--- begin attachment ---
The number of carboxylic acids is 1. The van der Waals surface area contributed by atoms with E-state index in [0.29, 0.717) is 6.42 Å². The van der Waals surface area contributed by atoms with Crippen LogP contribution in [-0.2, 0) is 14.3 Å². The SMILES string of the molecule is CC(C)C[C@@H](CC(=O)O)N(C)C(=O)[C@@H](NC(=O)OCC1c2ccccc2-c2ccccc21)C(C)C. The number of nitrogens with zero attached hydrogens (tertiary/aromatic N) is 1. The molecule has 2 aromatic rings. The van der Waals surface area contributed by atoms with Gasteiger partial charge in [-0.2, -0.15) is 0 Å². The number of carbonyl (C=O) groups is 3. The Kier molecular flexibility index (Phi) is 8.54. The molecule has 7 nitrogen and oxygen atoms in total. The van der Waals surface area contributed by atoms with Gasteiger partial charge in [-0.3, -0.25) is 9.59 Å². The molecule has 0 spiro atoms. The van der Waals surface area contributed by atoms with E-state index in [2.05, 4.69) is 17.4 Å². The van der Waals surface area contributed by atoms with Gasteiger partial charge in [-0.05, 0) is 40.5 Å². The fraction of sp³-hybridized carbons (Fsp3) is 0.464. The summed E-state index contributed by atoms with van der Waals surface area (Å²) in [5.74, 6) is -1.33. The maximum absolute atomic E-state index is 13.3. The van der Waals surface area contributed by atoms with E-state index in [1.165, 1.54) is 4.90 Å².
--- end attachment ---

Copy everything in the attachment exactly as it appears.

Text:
The number of carboxylic acids is 1. The van der Waals surface area contributed by atoms with E-state index in [0.29, 0.717) is 6.42 Å². The van der Waals surface area contributed by atoms with Crippen LogP contribution in [-0.2, 0) is 14.3 Å². The SMILES string of the molecule is CC(C)C[C@@H](CC(=O)O)N(C)C(=O)[C@@H](NC(=O)OCC1c2ccccc2-c2ccccc21)C(C)C. The number of nitrogens with zero attached hydrogens (tertiary/aromatic N) is 1. The molecule has 2 aromatic rings. The van der Waals surface area contributed by atoms with Gasteiger partial charge in [-0.2, -0.15) is 0 Å². The number of carbonyl (C=O) groups is 3. The Kier molecular flexibility index (Phi) is 8.54. The molecule has 7 nitrogen and oxygen atoms in total. The van der Waals surface area contributed by atoms with Gasteiger partial charge in [-0.3, -0.25) is 9.59 Å². The molecule has 0 spiro atoms. The van der Waals surface area contributed by atoms with E-state index in [2.05, 4.69) is 17.4 Å². The van der Waals surface area contributed by atoms with Gasteiger partial charge in [-0.05, 0) is 40.5 Å². The fraction of sp³-hybridized carbons (Fsp3) is 0.464. The summed E-state index contributed by atoms with van der Waals surface area (Å²) in [5.74, 6) is -1.33. The maximum absolute atomic E-state index is 13.3. The van der Waals surface area contributed by atoms with E-state index in [1.165, 1.54) is 4.90 Å².